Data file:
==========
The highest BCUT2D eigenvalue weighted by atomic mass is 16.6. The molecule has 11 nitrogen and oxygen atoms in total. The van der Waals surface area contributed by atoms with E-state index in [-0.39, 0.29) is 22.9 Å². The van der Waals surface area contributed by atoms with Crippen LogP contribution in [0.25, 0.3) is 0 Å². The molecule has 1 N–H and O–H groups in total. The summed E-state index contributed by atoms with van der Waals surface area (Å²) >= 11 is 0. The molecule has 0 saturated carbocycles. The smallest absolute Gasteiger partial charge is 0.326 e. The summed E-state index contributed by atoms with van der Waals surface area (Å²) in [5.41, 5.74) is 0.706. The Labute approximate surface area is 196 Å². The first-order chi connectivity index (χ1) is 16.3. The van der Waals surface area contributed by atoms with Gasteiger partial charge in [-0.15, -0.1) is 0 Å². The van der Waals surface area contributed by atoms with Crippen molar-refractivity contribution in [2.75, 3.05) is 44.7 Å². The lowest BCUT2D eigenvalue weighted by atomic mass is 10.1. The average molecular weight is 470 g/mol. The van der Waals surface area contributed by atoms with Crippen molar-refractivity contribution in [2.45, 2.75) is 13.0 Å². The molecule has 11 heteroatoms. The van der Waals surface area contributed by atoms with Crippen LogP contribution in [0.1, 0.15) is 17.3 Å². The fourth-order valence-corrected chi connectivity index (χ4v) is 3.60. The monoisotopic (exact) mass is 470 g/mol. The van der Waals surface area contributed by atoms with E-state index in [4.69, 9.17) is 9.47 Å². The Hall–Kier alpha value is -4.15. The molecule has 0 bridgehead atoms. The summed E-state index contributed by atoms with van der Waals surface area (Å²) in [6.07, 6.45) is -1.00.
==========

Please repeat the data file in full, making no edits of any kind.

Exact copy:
The highest BCUT2D eigenvalue weighted by atomic mass is 16.6. The molecule has 11 nitrogen and oxygen atoms in total. The van der Waals surface area contributed by atoms with E-state index in [-0.39, 0.29) is 22.9 Å². The van der Waals surface area contributed by atoms with Crippen LogP contribution in [0.25, 0.3) is 0 Å². The molecule has 1 N–H and O–H groups in total. The summed E-state index contributed by atoms with van der Waals surface area (Å²) >= 11 is 0. The molecule has 0 saturated carbocycles. The smallest absolute Gasteiger partial charge is 0.326 e. The summed E-state index contributed by atoms with van der Waals surface area (Å²) in [5.41, 5.74) is 0.706. The Labute approximate surface area is 196 Å². The first-order chi connectivity index (χ1) is 16.3. The van der Waals surface area contributed by atoms with Gasteiger partial charge in [-0.15, -0.1) is 0 Å². The van der Waals surface area contributed by atoms with Crippen molar-refractivity contribution in [2.75, 3.05) is 44.7 Å². The lowest BCUT2D eigenvalue weighted by atomic mass is 10.1. The average molecular weight is 470 g/mol. The van der Waals surface area contributed by atoms with Crippen molar-refractivity contribution in [2.45, 2.75) is 13.0 Å². The molecule has 11 heteroatoms. The van der Waals surface area contributed by atoms with Crippen LogP contribution in [0.1, 0.15) is 17.3 Å². The fourth-order valence-corrected chi connectivity index (χ4v) is 3.60. The monoisotopic (exact) mass is 470 g/mol. The van der Waals surface area contributed by atoms with E-state index in [4.69, 9.17) is 9.47 Å². The Hall–Kier alpha value is -4.15. The molecule has 0 bridgehead atoms. The summed E-state index contributed by atoms with van der Waals surface area (Å²) in [6.07, 6.45) is -1.00.